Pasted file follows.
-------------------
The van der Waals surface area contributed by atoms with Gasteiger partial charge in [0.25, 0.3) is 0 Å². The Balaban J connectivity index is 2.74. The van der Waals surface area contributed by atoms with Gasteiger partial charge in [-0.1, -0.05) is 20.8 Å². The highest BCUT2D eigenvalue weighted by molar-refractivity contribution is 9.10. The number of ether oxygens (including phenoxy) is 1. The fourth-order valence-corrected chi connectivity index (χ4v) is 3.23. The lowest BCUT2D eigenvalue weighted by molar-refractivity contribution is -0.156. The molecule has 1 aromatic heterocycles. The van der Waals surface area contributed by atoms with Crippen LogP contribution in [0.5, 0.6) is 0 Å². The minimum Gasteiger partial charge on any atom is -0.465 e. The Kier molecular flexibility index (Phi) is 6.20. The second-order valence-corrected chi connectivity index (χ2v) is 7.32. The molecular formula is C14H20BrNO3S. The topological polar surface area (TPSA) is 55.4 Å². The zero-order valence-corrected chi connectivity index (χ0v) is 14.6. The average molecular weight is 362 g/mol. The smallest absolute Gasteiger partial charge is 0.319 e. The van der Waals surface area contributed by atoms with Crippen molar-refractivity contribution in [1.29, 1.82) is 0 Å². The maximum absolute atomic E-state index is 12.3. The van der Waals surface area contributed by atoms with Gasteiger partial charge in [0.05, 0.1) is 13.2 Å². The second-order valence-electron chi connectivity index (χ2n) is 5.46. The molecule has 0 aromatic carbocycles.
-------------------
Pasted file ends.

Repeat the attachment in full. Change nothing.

The van der Waals surface area contributed by atoms with Gasteiger partial charge in [0.25, 0.3) is 0 Å². The Balaban J connectivity index is 2.74. The van der Waals surface area contributed by atoms with Gasteiger partial charge in [-0.1, -0.05) is 20.8 Å². The highest BCUT2D eigenvalue weighted by molar-refractivity contribution is 9.10. The number of ether oxygens (including phenoxy) is 1. The fourth-order valence-corrected chi connectivity index (χ4v) is 3.23. The lowest BCUT2D eigenvalue weighted by molar-refractivity contribution is -0.156. The molecule has 1 aromatic heterocycles. The van der Waals surface area contributed by atoms with Crippen LogP contribution in [0.5, 0.6) is 0 Å². The minimum Gasteiger partial charge on any atom is -0.465 e. The Kier molecular flexibility index (Phi) is 6.20. The second-order valence-corrected chi connectivity index (χ2v) is 7.32. The molecular formula is C14H20BrNO3S. The topological polar surface area (TPSA) is 55.4 Å². The zero-order valence-corrected chi connectivity index (χ0v) is 14.6. The average molecular weight is 362 g/mol. The smallest absolute Gasteiger partial charge is 0.319 e. The van der Waals surface area contributed by atoms with Crippen molar-refractivity contribution in [1.29, 1.82) is 0 Å². The maximum absolute atomic E-state index is 12.3. The van der Waals surface area contributed by atoms with Gasteiger partial charge in [0.05, 0.1) is 13.2 Å². The second-order valence-electron chi connectivity index (χ2n) is 5.46. The molecule has 0 aromatic carbocycles.